Social Scientist. v 24, no. 278-79 (July-Aug 1996) p. 70.

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Changes in the World Economy and the Perspectives of the Eastern European Left^

For the countries of Eastern Europe the present neoliberal regimes essentially mean free market style open door politics and IMF-style transformation of their economies in order to make them capable^ at any cost, of servicing their foreign debts. To ask for "alternatives to neoliberalism" under these circumstances can mean two different (but not independent) things. The present type of Eastern European development results not only in the pauperization of the great majority of the populations, but is also an element* of the prolongation of the deep crisis within the capitalist world economy as a whole. An alternative to Eastern European neoliberalism—while eventually alleviating the social crisis within the countries—therefore could mean a contribution of the region or parts of the region to reducing, mitigating or overcoming the actual tensions, contradictions and crisis within the capitalist world system. On the other hand, the search for a way out of the present economic and social regime in Eastern Europe could, in the foreseeable future, result in a contribution of the region to the anticapitalist transformation of the world economy.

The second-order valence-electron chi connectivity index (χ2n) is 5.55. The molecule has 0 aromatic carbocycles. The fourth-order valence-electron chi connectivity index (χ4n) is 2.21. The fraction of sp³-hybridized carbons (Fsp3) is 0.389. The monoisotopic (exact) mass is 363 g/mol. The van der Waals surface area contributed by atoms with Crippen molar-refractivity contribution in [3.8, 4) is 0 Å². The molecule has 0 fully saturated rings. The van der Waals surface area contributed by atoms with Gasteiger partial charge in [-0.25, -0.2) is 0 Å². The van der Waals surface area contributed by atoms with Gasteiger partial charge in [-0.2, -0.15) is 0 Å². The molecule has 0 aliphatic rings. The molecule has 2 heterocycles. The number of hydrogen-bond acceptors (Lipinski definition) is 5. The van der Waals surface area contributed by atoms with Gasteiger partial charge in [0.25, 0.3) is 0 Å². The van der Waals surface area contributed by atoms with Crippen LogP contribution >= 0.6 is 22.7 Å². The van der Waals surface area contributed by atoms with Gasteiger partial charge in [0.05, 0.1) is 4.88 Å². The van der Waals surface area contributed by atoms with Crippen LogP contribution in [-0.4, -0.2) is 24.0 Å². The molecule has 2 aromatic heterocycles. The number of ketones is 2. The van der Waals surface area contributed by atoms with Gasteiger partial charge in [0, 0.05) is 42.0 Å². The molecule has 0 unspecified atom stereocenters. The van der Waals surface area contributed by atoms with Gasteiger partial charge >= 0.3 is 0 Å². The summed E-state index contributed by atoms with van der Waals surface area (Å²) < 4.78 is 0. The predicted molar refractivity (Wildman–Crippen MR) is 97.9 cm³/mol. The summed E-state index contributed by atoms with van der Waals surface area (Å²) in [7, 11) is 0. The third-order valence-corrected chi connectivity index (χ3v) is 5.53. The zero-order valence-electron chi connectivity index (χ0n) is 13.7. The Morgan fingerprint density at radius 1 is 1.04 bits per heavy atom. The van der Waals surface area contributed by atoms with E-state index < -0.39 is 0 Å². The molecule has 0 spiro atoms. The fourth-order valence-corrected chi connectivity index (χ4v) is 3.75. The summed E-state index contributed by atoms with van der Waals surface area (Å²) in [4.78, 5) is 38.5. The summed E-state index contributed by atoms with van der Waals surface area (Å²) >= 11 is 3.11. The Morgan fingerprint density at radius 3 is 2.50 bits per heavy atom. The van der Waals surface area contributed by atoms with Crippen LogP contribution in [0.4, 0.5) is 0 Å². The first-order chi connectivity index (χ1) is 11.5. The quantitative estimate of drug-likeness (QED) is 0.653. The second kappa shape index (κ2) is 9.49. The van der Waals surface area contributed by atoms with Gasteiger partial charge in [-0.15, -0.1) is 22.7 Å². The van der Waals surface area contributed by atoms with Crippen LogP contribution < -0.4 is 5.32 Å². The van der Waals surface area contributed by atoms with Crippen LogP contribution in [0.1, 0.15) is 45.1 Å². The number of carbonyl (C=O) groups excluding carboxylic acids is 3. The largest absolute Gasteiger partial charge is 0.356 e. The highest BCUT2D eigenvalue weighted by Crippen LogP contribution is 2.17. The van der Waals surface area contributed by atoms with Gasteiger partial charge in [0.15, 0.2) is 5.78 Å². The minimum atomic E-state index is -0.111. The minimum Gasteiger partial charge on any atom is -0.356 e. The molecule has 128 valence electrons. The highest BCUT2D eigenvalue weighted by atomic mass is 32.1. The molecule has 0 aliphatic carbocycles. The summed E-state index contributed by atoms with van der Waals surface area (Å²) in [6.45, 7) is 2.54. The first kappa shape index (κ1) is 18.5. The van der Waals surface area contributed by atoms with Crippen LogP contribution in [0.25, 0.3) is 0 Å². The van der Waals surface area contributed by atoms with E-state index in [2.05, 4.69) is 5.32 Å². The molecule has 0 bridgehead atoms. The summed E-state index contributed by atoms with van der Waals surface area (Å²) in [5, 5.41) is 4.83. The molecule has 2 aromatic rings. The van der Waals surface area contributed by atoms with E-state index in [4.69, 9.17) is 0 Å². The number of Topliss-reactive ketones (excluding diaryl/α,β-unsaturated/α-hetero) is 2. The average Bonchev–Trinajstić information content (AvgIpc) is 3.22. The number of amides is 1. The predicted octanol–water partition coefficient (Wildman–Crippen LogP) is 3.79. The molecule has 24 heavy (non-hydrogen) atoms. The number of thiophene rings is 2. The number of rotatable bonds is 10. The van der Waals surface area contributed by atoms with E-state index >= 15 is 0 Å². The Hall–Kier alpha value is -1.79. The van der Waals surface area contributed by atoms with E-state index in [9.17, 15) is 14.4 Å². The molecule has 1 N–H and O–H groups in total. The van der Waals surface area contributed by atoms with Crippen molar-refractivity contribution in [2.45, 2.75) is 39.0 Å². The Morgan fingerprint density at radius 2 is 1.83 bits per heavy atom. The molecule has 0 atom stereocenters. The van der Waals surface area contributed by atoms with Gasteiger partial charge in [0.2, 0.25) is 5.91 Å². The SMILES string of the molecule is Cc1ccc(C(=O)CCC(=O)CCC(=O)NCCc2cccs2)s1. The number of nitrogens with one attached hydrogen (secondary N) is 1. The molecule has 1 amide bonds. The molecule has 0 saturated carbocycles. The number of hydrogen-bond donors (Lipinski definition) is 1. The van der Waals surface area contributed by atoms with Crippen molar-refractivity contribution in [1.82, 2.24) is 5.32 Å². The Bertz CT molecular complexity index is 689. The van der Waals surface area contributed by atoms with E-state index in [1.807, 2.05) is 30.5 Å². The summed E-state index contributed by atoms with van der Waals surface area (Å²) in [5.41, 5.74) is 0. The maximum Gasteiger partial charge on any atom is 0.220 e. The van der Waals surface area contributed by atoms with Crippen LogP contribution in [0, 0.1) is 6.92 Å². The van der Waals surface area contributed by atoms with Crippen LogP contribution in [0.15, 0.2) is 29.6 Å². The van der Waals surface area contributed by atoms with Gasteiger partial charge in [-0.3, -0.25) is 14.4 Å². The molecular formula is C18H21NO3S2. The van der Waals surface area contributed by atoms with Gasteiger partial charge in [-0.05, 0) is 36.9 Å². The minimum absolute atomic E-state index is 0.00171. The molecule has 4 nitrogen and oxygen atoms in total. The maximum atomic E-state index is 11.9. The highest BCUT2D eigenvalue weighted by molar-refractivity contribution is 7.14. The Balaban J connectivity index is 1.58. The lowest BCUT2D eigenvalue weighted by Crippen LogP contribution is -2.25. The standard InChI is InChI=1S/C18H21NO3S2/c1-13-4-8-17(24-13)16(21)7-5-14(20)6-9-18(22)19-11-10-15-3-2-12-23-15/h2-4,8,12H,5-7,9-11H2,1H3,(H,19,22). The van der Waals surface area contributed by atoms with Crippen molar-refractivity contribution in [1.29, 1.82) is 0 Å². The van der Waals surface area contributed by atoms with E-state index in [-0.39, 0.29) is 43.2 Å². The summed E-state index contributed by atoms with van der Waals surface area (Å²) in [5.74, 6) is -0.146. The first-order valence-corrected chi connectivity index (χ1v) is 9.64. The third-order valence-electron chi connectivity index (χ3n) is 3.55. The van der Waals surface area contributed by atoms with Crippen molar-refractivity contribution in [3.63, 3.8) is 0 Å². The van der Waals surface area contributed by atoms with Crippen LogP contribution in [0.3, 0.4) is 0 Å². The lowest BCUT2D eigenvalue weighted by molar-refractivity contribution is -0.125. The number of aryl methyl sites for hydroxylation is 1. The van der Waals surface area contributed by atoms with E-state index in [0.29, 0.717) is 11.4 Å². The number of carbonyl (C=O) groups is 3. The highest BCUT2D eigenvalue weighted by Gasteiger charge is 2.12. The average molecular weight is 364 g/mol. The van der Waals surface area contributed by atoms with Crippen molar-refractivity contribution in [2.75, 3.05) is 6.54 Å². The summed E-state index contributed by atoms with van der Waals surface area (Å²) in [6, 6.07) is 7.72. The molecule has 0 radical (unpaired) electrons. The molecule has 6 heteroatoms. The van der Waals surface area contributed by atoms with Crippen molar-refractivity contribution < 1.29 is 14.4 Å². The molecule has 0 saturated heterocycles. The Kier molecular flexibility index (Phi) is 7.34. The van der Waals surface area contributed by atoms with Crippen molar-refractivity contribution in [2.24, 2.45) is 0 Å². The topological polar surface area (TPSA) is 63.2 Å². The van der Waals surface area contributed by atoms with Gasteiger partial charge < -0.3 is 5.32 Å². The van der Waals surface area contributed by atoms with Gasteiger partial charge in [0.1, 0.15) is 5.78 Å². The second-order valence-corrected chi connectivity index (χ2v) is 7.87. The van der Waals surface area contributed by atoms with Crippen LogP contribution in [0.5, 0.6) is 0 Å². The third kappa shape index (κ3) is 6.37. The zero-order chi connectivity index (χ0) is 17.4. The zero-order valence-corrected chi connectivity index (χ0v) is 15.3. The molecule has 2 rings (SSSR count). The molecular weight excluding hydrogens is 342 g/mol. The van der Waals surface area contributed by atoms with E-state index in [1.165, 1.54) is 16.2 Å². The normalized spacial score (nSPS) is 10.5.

Theory, strategies, and practical politics of political forces oppositional to at least some aspects of the capitalist system, i.e. of the old and the new left, the reformist, revolutionary, anti-systemic (etc.) left could certainly contribute to developing both types of alternatives to neoliberalism in Eastern Europe. In order to make an assessment of the potential and the perspectives of the Eastern European left, with regard to both dimensions of change, we first have to analyse the relationship between progressive and left theory and

^Central European University Budapest.

**Paper for the Conference: "Europa del este y la izquierda hoy: hay alternativas a la

via neoliberal?" Fundacion de Investigaciones Marxistas Madrid 24-25th March, 1995.

Social Scientist, Vol. 24, Nos. 7-8, July-August 1996

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